China and Myanmar After the Coup

China has made the pragmatic decision to accept the coup, but that position is not without consequences.
By Yun Sun

Originally published in The Wire China.

Almost six months have passed since the military coup in Myanmar that shocked the world. Some observers initially hoped that China, for years the southeast Asian nation’s most consequential external partner, would use its influence to try to reverse the generals’ takeover. Instead, it has become increasingly clear that Beijing has now accepted the return of military rule. This apparent acquiescence raises several questions over China’s future role both in Myanmar and beyond.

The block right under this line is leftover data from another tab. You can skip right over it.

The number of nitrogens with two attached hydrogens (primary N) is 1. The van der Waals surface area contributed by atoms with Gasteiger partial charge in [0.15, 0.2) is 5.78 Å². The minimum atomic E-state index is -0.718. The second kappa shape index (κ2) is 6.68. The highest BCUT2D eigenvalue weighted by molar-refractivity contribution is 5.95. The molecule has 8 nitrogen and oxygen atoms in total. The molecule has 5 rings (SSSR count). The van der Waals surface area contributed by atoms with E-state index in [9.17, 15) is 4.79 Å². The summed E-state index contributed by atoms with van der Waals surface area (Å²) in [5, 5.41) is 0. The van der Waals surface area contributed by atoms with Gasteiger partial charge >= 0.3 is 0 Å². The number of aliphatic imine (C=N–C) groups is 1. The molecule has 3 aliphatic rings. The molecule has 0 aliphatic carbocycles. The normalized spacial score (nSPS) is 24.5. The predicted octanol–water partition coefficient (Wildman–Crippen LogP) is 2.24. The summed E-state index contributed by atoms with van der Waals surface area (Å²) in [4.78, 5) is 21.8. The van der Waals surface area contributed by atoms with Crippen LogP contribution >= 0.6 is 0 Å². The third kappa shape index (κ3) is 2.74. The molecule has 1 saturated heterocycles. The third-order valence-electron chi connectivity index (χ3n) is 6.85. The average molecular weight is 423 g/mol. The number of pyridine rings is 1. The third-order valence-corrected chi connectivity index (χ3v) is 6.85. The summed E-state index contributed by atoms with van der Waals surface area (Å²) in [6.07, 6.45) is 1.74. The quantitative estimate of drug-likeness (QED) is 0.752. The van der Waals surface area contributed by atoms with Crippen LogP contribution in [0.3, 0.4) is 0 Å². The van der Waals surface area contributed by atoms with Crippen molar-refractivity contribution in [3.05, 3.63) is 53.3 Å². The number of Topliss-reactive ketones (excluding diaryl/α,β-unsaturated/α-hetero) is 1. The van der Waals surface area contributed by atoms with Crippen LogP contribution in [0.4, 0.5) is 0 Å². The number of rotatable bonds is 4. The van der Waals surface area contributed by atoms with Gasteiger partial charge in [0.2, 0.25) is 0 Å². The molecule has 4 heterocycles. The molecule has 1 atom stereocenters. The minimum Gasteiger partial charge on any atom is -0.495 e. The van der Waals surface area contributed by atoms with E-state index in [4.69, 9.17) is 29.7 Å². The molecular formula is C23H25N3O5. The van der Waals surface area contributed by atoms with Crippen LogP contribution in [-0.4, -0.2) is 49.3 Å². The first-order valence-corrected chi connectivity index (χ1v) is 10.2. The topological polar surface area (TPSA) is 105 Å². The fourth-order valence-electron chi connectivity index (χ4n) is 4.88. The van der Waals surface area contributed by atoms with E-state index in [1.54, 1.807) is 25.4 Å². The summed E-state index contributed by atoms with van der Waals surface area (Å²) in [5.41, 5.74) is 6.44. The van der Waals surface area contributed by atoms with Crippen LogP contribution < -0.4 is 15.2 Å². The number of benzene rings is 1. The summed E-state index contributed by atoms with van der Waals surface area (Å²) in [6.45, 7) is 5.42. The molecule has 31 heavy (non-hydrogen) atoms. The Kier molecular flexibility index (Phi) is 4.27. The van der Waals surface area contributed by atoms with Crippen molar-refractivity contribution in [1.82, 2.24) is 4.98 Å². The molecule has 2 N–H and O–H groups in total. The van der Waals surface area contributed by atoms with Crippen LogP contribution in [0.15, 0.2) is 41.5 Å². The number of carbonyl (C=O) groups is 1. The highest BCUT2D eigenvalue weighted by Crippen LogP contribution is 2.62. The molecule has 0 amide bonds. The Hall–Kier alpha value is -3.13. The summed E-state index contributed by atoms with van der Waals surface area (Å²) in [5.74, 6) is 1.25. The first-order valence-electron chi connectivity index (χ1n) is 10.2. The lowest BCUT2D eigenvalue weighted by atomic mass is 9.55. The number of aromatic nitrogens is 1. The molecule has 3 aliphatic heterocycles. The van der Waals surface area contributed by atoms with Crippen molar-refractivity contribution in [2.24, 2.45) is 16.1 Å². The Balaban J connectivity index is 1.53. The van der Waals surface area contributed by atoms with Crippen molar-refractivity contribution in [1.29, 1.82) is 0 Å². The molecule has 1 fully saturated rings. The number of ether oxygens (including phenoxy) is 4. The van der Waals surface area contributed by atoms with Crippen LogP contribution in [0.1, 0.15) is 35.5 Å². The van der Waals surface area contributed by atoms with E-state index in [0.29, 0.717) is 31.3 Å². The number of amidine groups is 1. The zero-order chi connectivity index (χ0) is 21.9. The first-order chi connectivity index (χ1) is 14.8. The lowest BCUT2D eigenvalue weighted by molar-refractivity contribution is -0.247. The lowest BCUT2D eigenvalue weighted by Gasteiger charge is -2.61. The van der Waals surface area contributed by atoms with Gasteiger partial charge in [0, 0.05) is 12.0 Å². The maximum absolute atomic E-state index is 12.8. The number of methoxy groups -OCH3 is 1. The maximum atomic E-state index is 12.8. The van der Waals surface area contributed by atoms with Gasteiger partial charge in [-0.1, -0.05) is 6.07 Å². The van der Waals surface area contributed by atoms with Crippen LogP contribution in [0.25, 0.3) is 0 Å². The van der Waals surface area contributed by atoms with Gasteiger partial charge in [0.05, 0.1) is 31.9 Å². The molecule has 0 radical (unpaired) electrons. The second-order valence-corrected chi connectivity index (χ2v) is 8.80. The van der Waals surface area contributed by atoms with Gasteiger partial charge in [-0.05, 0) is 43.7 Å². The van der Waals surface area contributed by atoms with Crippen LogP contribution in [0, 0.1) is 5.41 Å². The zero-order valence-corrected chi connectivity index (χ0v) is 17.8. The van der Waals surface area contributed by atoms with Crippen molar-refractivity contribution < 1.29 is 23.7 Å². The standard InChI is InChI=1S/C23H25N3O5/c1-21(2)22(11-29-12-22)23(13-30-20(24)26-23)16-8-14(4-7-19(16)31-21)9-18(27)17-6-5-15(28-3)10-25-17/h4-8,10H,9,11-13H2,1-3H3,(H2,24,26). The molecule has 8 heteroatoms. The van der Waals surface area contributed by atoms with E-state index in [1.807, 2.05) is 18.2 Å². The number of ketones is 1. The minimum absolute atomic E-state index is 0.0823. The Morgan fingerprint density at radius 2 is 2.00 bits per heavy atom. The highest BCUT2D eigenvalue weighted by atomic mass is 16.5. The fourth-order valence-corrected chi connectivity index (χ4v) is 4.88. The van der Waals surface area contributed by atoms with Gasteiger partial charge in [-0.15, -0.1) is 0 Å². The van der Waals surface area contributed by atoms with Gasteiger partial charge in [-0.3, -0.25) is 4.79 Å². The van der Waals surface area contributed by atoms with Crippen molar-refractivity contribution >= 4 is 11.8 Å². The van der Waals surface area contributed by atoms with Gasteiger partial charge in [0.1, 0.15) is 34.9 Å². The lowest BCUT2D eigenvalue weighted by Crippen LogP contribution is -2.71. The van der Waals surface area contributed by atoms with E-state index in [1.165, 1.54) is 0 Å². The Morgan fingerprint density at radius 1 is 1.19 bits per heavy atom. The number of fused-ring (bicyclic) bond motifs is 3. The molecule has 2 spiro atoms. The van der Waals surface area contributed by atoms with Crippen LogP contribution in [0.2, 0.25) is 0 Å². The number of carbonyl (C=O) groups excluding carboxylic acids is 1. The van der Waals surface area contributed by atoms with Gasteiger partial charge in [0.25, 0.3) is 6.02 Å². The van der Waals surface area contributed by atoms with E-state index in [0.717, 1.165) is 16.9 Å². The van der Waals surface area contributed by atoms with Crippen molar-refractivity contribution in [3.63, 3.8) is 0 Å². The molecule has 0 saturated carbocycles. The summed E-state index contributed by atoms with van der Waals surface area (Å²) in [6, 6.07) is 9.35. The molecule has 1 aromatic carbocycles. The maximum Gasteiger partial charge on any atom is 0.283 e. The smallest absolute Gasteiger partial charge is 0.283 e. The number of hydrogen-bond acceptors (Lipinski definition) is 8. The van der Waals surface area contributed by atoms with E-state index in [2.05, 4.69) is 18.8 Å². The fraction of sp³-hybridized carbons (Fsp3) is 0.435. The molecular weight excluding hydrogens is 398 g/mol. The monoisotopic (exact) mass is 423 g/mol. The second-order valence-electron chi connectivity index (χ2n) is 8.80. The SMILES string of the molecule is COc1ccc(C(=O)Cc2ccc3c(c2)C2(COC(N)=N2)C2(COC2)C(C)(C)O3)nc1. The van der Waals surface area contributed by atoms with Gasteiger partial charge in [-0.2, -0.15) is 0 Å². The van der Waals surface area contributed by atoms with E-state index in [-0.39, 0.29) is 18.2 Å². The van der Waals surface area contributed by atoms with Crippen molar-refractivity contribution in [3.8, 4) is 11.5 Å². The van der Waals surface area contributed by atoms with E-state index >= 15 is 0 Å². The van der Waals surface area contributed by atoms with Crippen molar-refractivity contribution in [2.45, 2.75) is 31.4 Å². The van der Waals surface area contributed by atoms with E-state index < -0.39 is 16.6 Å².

For five months after the coup on February 1, China maintained a rather ambiguous attitude towards the junta’s legitimacy, refraining from official interactions with the new government. This period of ambivalence officially ended on June 8, when Chinese Foreign Minister Wang Yi held a formal and public meeting in China with his Burmese counterpart Wunna Maung Lwin, who was appointed by the junta after the coup. The Chinese government clearly understood the political significance of this meeting and its implied message that it has now accepted the junta as the legitimate sovereign ruler of Myanmar.

Read the full article in The Wire China.

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